English
 
Help Privacy Policy Disclaimer
  Advanced SearchBrowse

Item

ITEM ACTIONSEXPORT

Released

Journal Article

Expanding the plain: using archaeobotany to examine adaptation to the 5.2 kya climate change event during the Anatolian Late Chalcolithic at Çadır Höyük

MPS-Authors
/persons/resource/persons256725

von Baeyer,  Madelynn
Archaeology, Max Planck Institute for the Science of Human History, Max Planck Society;

External Resource

Supplementary data 1.
(Supplementary material)

Fulltext (public)

shh2839.pdf
(Publisher version), 2MB

Supplementary Material (public)
There is no public supplementary material available
Citation

von Baeyer, M., Smith, A., & Steadman, S. R. (2021). Expanding the plain: using archaeobotany to examine adaptation to the 5.2 kya climate change event during the Anatolian Late Chalcolithic at Çadır Höyük. Journal of Archaeological Science: Reports, 36: 102806. doi:10.1016/j.jasrep.2021.102806.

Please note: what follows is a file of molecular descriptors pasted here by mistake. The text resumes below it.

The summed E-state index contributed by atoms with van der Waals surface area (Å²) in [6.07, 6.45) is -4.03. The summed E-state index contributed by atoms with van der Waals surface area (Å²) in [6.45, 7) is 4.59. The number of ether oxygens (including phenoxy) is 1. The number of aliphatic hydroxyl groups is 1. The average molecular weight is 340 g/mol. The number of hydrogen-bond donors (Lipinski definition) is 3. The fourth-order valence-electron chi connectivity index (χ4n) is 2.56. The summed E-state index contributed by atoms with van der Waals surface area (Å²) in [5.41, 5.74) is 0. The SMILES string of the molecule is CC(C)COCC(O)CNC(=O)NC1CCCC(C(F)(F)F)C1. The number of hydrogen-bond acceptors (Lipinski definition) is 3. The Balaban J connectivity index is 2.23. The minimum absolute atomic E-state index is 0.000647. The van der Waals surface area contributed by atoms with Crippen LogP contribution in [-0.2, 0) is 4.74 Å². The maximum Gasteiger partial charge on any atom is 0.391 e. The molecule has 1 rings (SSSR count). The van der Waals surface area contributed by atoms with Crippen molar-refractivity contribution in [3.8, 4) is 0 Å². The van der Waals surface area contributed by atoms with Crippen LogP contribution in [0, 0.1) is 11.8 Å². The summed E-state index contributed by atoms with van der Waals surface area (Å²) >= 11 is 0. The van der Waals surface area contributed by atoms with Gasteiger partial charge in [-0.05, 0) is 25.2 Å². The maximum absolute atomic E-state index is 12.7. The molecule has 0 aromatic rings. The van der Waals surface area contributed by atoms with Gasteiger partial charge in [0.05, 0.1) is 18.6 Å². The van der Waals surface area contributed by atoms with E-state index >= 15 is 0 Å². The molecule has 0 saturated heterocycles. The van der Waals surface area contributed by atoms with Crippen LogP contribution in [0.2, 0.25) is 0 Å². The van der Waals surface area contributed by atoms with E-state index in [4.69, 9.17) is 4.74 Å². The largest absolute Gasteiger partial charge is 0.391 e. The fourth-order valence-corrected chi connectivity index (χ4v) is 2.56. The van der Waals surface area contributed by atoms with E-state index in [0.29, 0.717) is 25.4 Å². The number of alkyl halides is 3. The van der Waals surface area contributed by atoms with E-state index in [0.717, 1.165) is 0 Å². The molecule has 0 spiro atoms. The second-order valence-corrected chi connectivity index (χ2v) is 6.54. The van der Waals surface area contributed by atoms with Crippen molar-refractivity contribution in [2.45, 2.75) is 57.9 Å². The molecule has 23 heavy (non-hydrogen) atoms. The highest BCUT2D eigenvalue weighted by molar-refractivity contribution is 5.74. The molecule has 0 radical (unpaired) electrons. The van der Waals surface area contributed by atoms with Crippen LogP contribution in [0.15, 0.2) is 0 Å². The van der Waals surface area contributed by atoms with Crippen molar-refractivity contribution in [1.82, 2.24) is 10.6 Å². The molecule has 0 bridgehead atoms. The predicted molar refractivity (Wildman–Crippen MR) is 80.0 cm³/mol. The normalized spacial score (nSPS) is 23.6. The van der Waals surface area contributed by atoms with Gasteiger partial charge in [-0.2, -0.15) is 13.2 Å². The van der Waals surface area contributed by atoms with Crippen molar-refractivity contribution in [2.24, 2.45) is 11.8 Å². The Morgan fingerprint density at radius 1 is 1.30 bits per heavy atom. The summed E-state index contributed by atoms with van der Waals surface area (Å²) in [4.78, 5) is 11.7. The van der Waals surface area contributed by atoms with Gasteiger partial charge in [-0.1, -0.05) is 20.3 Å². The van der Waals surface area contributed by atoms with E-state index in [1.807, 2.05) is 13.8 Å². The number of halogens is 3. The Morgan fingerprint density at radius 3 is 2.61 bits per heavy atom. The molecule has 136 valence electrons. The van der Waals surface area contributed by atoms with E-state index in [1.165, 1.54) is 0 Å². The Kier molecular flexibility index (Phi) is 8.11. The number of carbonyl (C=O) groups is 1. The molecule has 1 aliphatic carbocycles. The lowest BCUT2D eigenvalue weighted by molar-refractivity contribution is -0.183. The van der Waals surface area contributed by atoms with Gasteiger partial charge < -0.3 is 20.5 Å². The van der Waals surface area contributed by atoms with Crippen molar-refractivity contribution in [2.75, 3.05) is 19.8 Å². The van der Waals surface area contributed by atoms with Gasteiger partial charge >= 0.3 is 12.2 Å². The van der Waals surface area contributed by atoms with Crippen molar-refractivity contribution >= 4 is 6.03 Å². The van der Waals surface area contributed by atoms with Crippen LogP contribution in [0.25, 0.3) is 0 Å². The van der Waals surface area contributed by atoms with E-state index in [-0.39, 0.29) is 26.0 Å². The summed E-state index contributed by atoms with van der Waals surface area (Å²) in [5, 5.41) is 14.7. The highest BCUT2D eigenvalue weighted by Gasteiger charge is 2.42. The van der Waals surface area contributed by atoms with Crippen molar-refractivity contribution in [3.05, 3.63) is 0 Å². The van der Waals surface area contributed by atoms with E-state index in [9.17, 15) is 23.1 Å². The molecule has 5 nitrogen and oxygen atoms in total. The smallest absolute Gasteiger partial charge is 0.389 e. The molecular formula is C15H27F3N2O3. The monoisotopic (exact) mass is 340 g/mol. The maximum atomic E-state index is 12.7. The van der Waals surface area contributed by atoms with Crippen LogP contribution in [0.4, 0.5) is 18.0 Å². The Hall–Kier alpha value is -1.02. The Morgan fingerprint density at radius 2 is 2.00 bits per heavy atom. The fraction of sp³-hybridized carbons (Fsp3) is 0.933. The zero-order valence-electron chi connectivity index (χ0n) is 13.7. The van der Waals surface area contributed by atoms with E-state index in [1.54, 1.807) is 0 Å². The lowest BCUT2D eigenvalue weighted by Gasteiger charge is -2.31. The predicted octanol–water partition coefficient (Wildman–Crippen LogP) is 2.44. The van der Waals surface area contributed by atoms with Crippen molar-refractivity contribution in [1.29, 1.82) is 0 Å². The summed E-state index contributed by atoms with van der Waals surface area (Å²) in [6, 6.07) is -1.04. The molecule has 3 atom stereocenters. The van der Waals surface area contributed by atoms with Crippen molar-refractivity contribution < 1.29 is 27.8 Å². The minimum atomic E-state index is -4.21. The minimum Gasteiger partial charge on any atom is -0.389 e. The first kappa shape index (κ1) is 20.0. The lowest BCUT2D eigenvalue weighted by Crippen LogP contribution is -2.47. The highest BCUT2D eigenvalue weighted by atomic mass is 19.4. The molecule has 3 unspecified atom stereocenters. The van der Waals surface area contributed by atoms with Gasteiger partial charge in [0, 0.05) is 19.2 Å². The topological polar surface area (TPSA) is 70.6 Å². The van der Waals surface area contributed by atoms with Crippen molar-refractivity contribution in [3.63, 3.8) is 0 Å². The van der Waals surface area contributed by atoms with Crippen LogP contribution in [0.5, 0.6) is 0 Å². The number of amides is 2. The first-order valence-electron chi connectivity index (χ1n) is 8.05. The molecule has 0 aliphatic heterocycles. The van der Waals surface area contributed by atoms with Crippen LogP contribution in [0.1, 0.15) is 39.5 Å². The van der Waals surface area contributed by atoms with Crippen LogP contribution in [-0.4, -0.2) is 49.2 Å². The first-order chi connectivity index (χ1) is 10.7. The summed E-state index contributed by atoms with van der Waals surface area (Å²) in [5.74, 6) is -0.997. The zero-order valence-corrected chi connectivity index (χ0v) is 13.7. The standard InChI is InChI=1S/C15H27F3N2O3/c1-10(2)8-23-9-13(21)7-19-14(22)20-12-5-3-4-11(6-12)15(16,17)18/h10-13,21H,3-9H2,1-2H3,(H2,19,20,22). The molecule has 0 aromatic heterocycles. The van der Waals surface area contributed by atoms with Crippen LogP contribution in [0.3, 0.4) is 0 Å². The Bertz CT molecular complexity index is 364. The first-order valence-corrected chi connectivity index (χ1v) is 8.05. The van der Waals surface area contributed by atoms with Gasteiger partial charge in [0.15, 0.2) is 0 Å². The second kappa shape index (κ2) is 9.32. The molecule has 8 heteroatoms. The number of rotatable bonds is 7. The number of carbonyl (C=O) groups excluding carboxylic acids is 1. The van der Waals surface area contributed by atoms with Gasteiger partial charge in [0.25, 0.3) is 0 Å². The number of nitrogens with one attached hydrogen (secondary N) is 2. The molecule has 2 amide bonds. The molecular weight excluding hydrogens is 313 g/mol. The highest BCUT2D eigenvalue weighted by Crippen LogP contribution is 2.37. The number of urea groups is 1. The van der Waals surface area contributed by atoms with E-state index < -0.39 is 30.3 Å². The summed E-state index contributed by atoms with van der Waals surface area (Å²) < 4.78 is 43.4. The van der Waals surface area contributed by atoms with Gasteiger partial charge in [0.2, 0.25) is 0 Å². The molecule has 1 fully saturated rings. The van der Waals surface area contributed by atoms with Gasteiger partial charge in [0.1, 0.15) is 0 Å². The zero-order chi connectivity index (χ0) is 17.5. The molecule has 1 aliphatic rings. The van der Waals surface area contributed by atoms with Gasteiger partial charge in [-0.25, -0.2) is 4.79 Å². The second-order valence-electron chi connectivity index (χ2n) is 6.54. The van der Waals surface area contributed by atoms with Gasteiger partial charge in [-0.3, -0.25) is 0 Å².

Cite as: http://hdl.handle.net/21.11116/0000-0007-E884-E
Abstract
This study examines how the population at Çadır Höyük on the north central Anatolian plateau modified agricultural and fuel use practices in response to rapid social and environmental change between 3600 and 2900 BCE (Late Chalcolithic and Transitional to Early Bronze periods). Using descriptive and multivariate statistics to explore data from 60 archaeobotanical samples spanning three periods of occupation (3600–3200 BCE, 3300–3100 BCE, and 3100–2900 BCE) the results reveal that the inhabitants of Çadır relied heavily on barley, emmer, lentils, and flax throughout the Late Chalcolithic. Both dung and wood were used as fuel, although dung fuel appears to have been preferentially used. The most significant change throughout this period was a shift from foddering animals to grazing animals on the steppe. This shift corresponded with the 5.2 kya event, a period of increased aridity at the very end of the 4th millennium BCE. By diversifying their agricultural strategies to more risk adverse practices, the population at Çadır demonstrated their ability to be resilient in the face of climate change.